Local Government and Politics, News

Peabody council denies Albanian Club pathway to liquor license

Albanian Boston Community Center has appealed the decision of Peabody City Council suspending its special permit for three months. (Libby O'Neill)

PEABODY — In the wake of a unanimous decision by the City Council to deny any pathway to serving or consuming alcohol at the Howley Street location of the Albanian Club, officials will explore the possibility of finding a new location for the club.

Attorney John Keilty, who is representing the club, said the current location on Howley Street is ideal due to its proximity to where many of the members live, but that there were no plans to appeal the council’s decision. As a result, Keilty said he and club officials will discuss the possibility of leasing another location.

Councilors did not dismiss the idea of allowing the club to pursue a liquor license out of hand, instead expressing concern that the current location is not a fit for a social club with such a large membership serving alcohol. On Howley Street, the Albanian Club does not have a standalone building, instead sharing space with a number of different groups, including two churches.

“The council has opened its arms to this community,” Councilor-at-Large Jon Turco said during the council’s meeting on Sept. 14. “We will help find a different location, we’ll support an alcoholic-beverage license at a different location.”

Keilty appeared before the council last week, seeking removal of the condition on the club’s special permit that bars it from serving alcohol and disallows the consumption of alcohol on the premises. He repeatedly stressed to councilors that voting in favor of removing the condition would not equate to supporting the club being allowed to serve alcohol, instead allowing the council to essentially conduct an evidentiary hearing on the proposal.

If councilors had supported removing the condition, the club could have pursued a new special permit allowing alcohol and appealed to the licensing board for a liquor license.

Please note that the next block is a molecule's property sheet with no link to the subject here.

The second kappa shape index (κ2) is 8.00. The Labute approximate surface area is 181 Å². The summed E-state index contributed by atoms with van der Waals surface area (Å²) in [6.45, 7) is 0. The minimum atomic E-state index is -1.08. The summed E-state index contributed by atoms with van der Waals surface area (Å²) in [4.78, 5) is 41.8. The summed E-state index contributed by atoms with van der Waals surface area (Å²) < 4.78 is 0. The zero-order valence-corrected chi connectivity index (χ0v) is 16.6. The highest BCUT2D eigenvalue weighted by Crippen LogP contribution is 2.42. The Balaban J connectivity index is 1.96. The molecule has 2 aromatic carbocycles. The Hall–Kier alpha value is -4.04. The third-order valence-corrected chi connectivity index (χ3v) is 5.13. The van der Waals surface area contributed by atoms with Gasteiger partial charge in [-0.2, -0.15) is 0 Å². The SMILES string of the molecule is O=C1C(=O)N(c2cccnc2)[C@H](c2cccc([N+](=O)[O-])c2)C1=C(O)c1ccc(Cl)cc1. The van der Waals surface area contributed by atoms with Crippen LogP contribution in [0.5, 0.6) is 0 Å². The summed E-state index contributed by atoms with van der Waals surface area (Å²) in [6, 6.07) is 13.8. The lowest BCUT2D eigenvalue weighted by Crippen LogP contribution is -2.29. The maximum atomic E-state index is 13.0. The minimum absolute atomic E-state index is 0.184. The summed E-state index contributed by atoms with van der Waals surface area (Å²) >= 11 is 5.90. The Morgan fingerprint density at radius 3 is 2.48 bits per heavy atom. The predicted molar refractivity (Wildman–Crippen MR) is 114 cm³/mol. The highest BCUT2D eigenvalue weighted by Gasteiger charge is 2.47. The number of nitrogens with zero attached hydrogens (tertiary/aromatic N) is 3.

The club’s special permit was suspended for three months earlier this year, and it was fined $200 after it was found to have been in violation of the permit by allowing the service and consumption of alcohol on the site. The permit was reinstated in June after a legal challenge by the club failed.

Keilty acknowledged the violation and said the club had revisited its leadership at the suggestion of councilors.

“We have received a substantial punishment for that violation (and) my clients have abided by that,” Keilty said.

Keilty was joined at the meeting by a large group of supporters of the club, who had signed a petition supporting the lifting of the condition. Endri Kume, a member of the club, spoke in favor of the proposal before the council.

“All we’re trying to do is, we’re trying to have a conversation with you all,” Kume said.

But, Ward 3 Councilor Stephanie Peach remained a staunch opponent of lifting the condition.

Peach, whose ward the club is based in, brought the special permit before the council in January 2022, after a meeting with club leaders in which they indicated they did not drink alcohol and would not do so at the club. While Peach said she wanted the Albanian community to have a place to gather, she said had officials been truthful about their desire to provide alcohol at the club in January during that meeting, she would have expressed her belief that the location was inappropriate.

“For a club this size to be operating the hours they have been approved to operate with alcohol sale and consumption is inappropriate,” Peach said, adding that she was aware of additional violations by the club in the wake of the special-permit suspension. “I really want this club to work.”

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